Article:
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Foreign trade zone concept discusssed

April 11, 2001

Foreign trade zone concept discusssed



By SCOTT BUTKI

scottb@herald-mail.com

Low attendance at Wednesday's forum on a proposed foreign trade zone for Washington County doesn't mean the idea isn't drawing interest, said Joseph Trocino, a consultant working on the project.

It means those interested in the idea already know about it, said Trocino of Trocino & Associates, of Leesburg, Va.

He said he would meet individually with about 35 interested companies.

Ten people, most already involved in the project, attended Wednesday's forum at the Plaza Hotel.

Some business representatives had heard about the proposal at a recent Chamber of Commerce function and others know about it from a Greater Hagerstown Committee survey of local businesses, Trocino said.

Foreign trade zones are areas, sometimes noncontiguous, in which companies don't have to pay tariffs when importing products, he said.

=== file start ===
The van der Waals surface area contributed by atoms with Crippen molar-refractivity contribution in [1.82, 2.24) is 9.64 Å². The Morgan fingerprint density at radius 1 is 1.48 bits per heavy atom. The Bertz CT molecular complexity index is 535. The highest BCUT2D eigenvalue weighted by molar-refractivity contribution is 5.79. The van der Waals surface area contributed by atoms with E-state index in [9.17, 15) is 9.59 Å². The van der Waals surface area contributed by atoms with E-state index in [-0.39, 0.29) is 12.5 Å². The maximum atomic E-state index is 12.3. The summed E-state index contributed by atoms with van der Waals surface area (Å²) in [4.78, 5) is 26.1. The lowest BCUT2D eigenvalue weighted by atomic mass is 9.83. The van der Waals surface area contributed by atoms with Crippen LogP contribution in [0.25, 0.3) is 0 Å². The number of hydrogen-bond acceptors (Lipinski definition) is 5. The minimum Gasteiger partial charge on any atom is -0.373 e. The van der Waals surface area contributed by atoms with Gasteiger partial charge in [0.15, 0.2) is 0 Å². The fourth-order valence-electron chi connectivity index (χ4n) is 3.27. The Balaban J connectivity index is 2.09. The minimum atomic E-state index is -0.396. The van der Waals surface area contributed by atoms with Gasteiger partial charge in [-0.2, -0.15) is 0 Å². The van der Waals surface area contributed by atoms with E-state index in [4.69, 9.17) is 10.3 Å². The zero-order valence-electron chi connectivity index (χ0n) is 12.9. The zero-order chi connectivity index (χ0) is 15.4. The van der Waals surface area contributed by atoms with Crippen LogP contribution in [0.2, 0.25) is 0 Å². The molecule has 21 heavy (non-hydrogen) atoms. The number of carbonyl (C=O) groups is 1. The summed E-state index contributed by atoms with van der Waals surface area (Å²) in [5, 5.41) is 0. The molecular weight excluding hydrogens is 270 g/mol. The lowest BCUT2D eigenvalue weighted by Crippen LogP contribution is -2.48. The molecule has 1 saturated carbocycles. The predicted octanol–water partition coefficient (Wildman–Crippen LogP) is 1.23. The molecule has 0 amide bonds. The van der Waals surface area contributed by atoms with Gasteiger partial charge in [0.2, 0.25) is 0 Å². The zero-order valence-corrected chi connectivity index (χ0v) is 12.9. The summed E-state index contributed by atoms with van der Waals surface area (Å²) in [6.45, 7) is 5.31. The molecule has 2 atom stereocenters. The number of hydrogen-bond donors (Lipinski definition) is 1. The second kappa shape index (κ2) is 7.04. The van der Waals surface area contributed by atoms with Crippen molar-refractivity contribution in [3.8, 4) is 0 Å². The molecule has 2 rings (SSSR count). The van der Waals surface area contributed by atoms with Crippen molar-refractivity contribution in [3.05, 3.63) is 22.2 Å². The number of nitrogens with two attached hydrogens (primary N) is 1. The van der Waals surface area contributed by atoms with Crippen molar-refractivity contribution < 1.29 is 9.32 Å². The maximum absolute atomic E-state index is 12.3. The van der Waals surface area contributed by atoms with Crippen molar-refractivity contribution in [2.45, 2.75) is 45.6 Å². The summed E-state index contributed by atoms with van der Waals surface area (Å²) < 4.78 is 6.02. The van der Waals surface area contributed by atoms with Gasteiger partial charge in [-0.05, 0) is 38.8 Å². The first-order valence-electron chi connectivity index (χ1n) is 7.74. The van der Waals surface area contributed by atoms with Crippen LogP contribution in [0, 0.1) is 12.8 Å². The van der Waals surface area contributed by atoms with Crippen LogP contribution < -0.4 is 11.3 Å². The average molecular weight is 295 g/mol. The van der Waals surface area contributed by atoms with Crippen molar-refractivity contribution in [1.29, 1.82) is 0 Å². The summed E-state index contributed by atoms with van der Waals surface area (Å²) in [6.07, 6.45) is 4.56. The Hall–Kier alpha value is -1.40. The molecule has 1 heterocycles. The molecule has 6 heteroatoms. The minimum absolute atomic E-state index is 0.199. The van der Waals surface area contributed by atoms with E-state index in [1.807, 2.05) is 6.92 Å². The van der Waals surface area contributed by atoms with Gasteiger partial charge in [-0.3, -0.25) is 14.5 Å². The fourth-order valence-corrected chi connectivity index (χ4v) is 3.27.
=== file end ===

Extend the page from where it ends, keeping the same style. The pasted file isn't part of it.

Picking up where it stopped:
Trocino predicted that Washington County's zone would encompass about 2,000 acres, including land in Hancock, the former Fort Ritchie property and at and near Hagerstown Regional Airport.

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Supporters will seek a resolution of support next Tuesday from the Washington County Commissioners and the Hagerstown City Council.

An application for the zone status will be filed in May, he said. It usually takes about a year for a foreign trade zone to be approved, Trocino said.

Anton T. Dahbura, corporate vice president of Hub Labels Inc., said his company would like to foreign trade zone concept because it would reduce the company's costs when importing equipment for later resale.

Trocino is being paid by PenMar Development Corp., which is charged with developing the former Fort Ritchie Army base for business use. PenMar was created by the state to replace the 2,000 jobs lost when Fort Ritchie closed in September 1998.

The zone would help draw businesses there, PenMar officials said.

"This is a powerful economic development incentive that will posture Washington County to effectively compete for corporations desiring property in a foreign trade zone," said Jim LaFleur, PenMar's executive director.

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